The National Bank has made a choice in favor of monetary policy tightening
On August 13 the decision was made during the meeting of the management board of the National Bank ‘to maintain rigid interest rate policy’ which virtually means the suspension of further refinance rate cuts.
The National Bank virtually gave up its earlier plans to decrease the refinance rate reaching 13-15% this year. The reasons: significant drop in export foreign currency revenue, the lack of sources for new external loans. In such a situation, against the backdrop of growing devaluation expectations, further support of the governmental policy targeted at stimulation of the GDP growth based on large-scale ruble loans, threatens to seriously destabilise the financial market.
The National Bank justified this decision by the need to ‘keep a balanced condition of the financial market and curb inflation’. Besides, as underlined in the official statement by the National Bank, ‘sustaining the high level of profitability of ruble deposits which significantly outstrips profitability of deposits in foreign currency will promote ensuring sustainable growth of ruble savings in banks’.
Just as a reminder, the refinance rate was reduced four times this year, dropping from 30% annual rate in March to the current 23.5% annual rate. The rate was expected to decrease to 13-15% by the end of the year. These plans were adopted under the pressure of the government striving to improve the disastrous statistics of the GDP growth by increasing lending to the industrial sector. Still, growing accessibility of ruble credits has led, as expected, to decreasing interest rates on ruble deposits. Which, in turn, has been translated into a sharp increase of the foreign currency demand both on behalf of companies and natural persons and the outflow of ruble funds from deposit accounts against the backdrop of a new wave of devaluation expectations. As a result, population itself purchased USD 621 mln on net basis in July while ruble deposits decreased by BYR 3.28 trn.
By mid July the banking system faced the substantial shortage of ruble liquidity (about BYR 3 trn), interbank credit rates leaped from 21.7% to 60.9% in the course of two weeks. Large-scale injections of ruble liquidity in the form of lombard credits and bilateral swap-transactions allowed the National Bank to curtail panic in the market. Dropping inter-bank credit rates reached 21-25% by early August, and as a result commercial banks had to artificially boost deposit rates up to 35-38%.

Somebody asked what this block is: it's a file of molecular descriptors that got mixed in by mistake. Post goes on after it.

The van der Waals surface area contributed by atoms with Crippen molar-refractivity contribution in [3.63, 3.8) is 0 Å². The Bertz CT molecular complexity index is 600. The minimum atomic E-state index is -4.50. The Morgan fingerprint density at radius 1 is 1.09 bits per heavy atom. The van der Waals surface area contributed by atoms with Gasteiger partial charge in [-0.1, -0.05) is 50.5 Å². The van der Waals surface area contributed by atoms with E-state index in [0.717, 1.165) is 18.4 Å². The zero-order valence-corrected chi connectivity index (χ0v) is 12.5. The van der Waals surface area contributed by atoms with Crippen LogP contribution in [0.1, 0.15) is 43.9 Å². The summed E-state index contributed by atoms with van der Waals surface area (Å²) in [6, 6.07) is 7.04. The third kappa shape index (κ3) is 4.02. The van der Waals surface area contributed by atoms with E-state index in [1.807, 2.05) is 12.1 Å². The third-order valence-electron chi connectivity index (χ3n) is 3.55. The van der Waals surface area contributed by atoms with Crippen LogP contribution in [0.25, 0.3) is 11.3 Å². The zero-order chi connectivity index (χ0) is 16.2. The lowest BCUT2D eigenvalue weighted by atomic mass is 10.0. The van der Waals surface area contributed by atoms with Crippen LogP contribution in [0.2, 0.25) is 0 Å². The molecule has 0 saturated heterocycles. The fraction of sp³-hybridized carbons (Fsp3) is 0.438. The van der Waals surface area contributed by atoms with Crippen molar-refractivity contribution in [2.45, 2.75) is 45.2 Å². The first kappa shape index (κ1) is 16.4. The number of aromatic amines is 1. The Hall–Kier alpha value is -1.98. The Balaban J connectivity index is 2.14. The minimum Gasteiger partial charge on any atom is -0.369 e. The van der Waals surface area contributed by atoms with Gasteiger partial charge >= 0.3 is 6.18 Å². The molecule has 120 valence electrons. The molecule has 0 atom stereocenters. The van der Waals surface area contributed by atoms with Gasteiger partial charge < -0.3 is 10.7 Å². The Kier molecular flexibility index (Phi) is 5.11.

Thus, the National Bank actually abandoned earlier declared plans to decrease the refinance rates to 13-15% in 2013. The reasons: long-lasting foreign trade problems which brought about significant reduction in export foreign currency revenue, the growth of devaluation expectations, absence of sources for new foreign borrowings. In such a situation further support for the governmental policy aimed at stimulating the GDP growth by way of large-scale ruble credits might lead to catastrophic destabilisation of the financial market.
The Belarusian authorities regard the Catholic conference as yet another international event to promote Minsk as a global negotiating platform. Minsk’s proposal to organise a meeting between the Roman-Catholic Church and the Russian Orthodox Church is rather an image-making undertaking than a serious intention. However, the authorities could somewhat extend the opportunities for the Roman-Catholic Church in Belarus due to developing contacts with the Catholic world.
Minsk is attempting to lay out a mosaic from various international religious, political and sportive events to shape a positive image of Belarus for promoting the Helsinki 2.0 idea.
Belarus’ invitation to the head of the Holy See for a meeting with the Patriarch of the Russian Orthodox Church should be regarded as a continuation of her foreign policy efforts in shaping Minsk’s peacekeeping image and enhancing Belarus’ international weight. The Belarusian authorities are aware that their initiative is unlikely to find supporters among the leadership of the Russian Orthodox Church in Moscow. In Russia, isolationist sentiments prevail.
In addition, for domestic audiences, the authorities make up for the lack of tangible economic growth with demonstrations of growth in Minsk’s authority at international level through providing a platform for religious, sportive and other dialogues.